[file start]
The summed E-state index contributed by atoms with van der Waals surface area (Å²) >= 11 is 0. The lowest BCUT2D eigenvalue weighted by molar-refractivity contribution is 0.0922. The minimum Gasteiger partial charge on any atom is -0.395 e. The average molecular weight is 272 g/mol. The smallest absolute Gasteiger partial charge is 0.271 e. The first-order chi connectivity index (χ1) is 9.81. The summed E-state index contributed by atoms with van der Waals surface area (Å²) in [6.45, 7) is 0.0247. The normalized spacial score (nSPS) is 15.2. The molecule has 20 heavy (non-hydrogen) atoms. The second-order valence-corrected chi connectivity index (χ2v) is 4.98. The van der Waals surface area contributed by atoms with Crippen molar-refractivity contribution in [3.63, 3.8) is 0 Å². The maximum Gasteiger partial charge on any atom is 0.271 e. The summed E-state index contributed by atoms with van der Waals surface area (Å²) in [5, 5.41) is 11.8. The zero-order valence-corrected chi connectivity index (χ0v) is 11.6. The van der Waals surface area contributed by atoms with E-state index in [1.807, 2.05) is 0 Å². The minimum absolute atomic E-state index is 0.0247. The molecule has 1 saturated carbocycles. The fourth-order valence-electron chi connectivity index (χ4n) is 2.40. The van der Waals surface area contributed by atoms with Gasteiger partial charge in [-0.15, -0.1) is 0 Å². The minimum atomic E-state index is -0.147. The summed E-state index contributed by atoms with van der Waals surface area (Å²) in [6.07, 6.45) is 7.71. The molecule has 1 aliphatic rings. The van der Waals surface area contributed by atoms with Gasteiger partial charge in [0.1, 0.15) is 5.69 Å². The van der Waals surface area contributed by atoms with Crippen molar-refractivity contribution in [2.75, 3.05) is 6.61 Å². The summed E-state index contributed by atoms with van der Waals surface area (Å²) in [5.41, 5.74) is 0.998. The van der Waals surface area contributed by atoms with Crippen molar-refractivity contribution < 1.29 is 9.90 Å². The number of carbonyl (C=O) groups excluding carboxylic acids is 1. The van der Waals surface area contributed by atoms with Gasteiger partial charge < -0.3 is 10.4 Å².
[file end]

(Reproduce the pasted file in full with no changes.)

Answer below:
The summed E-state index contributed by atoms with van der Waals surface area (Å²) >= 11 is 0. The lowest BCUT2D eigenvalue weighted by molar-refractivity contribution is 0.0922. The minimum Gasteiger partial charge on any atom is -0.395 e. The average molecular weight is 272 g/mol. The smallest absolute Gasteiger partial charge is 0.271 e. The first-order chi connectivity index (χ1) is 9.81. The summed E-state index contributed by atoms with van der Waals surface area (Å²) in [6.45, 7) is 0.0247. The normalized spacial score (nSPS) is 15.2. The molecule has 20 heavy (non-hydrogen) atoms. The second-order valence-corrected chi connectivity index (χ2v) is 4.98. The van der Waals surface area contributed by atoms with Crippen molar-refractivity contribution in [3.63, 3.8) is 0 Å². The maximum Gasteiger partial charge on any atom is 0.271 e. The summed E-state index contributed by atoms with van der Waals surface area (Å²) in [5, 5.41) is 11.8. The zero-order valence-corrected chi connectivity index (χ0v) is 11.6. The van der Waals surface area contributed by atoms with E-state index in [1.807, 2.05) is 0 Å². The minimum absolute atomic E-state index is 0.0247. The molecule has 1 saturated carbocycles. The fourth-order valence-electron chi connectivity index (χ4n) is 2.40. The van der Waals surface area contributed by atoms with Gasteiger partial charge in [-0.15, -0.1) is 0 Å². The minimum atomic E-state index is -0.147. The summed E-state index contributed by atoms with van der Waals surface area (Å²) in [6.07, 6.45) is 7.71. The molecule has 1 aliphatic rings. The van der Waals surface area contributed by atoms with Gasteiger partial charge in [0.1, 0.15) is 5.69 Å². The van der Waals surface area contributed by atoms with Crippen molar-refractivity contribution in [2.75, 3.05) is 6.61 Å². The summed E-state index contributed by atoms with van der Waals surface area (Å²) in [5.41, 5.74) is 0.998. The van der Waals surface area contributed by atoms with Crippen molar-refractivity contribution < 1.29 is 9.90 Å². The number of carbonyl (C=O) groups excluding carboxylic acids is 1. The van der Waals surface area contributed by atoms with Gasteiger partial charge < -0.3 is 10.4 Å².